Bernstein also expanded the idea of what music could be played in concert halls beyond the work of the same European composers that audiences were used to hear. Through his own work and constant championing of composers like Andew Copland, William Schuman and Charles Ives, Bernstein helped put American classical music on the map, McDonald says.
As a composer, he fused classical sounds with Jewish music, Latin music and popular American styles like jazz, always with an ear toward melody.
But Bernstein’s legacy, as a man and a musician, is now seen as more complex than in the past.
There’s a reason his personal life, which “Maestro” focuses on, is rife for the kind of inter- and intrapersonal drama that Cooper was probably attracted to as an actor and director. Bernstein was a gay man living at a time when openly acknowledging his sexuality was far from possible. He had several affairs while he was married to Montealegre (played by Carrie Mulligan in the film) and at one point even left Montealegre for a man, only to reconcile with her later before she died of lung cancer in 1978.
He was also a social activist who, throughout his life, advocated for humanitarian causes and social change, from civil rights to the AIDS crisis. He intentionally employed dancers from marginalized groups in his ballets and, in 1944, he featured Japanese and Black dancers “in order to push against xenophobia and racism during World War II,” Gutierrez says.
During the McCarthy era, it was enough to get the FBI to open a file on him that would eventually stretch 800 pages.
Musically, the history is still being written on what Bernstein’s legacy will ultimately look like, Gutierrez says. His work as a conductor, composer and pianist were all in service of his larger mission: to bring classical music out of the concert hall and into the public consciousness.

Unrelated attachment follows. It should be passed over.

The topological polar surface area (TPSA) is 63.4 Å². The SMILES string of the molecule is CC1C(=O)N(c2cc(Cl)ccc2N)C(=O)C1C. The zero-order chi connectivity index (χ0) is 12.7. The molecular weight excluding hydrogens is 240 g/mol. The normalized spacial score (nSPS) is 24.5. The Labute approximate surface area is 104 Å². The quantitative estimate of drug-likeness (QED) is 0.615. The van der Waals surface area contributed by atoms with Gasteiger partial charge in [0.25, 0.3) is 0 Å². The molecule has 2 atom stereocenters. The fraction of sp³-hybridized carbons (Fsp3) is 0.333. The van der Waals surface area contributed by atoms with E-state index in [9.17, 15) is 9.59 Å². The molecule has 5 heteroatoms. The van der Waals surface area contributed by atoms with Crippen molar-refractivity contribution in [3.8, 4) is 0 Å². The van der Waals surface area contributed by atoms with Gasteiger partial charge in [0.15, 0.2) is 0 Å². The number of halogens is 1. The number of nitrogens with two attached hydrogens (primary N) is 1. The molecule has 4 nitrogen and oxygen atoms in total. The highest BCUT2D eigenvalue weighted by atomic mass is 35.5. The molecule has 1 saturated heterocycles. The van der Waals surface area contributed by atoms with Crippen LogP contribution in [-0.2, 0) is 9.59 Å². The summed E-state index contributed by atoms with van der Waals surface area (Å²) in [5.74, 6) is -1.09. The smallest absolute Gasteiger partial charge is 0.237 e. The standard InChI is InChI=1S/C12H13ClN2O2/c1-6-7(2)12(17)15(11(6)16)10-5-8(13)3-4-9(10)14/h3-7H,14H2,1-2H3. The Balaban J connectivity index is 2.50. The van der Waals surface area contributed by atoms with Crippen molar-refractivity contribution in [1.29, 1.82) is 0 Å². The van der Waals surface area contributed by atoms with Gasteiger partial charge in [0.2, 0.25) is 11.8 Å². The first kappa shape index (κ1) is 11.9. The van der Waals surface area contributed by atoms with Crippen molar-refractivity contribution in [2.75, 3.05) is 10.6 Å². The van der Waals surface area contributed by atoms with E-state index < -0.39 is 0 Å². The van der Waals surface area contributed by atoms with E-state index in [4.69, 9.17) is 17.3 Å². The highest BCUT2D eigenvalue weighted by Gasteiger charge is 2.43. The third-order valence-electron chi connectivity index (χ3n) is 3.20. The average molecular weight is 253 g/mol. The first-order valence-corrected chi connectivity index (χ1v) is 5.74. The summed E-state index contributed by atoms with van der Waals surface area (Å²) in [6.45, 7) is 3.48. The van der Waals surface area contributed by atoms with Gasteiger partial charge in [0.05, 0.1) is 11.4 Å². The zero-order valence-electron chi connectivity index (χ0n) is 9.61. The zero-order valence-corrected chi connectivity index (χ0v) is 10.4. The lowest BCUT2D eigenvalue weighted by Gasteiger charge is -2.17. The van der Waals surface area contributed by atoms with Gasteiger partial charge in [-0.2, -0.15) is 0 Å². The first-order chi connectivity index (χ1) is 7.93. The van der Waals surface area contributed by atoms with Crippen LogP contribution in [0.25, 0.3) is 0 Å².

Bernstein spread awareness about classical music to new generations through his many televised concerts and his ability as a master communicator. But Gutierrez says that all that work also helped cement a sense of prestige around classical music and the orchestra that says “this is real music.” He embraced other genres –– he famously said he likes 5% of rock music –– but in his focus on structure and theory as a composer and educator, he still had a specific musical hierarchy in mind.
“That’s a hidden narrative –– I don’t think Bernstein ever said that directly –– but it was partly through the show, through the applause, through the center of gravity that he was in that time period,” Gutierrez says. “We’re still in the shadow of that in some ways.”
The shadow Bernstein casts over the world of American classical music is huge, to the point that it sometimes seems like the US hasn’t moved past him and his legacy. When Gustavo Dudamel joined the New York Philharmonic, the first thing everyone asked was: Is he the next Leonard Bernstein?
“There’s only been one Leonard Bernstein, but there’s a desire for another,” McDonald says. “I don’t think in our culture today you could ever have someone like that in classical music.”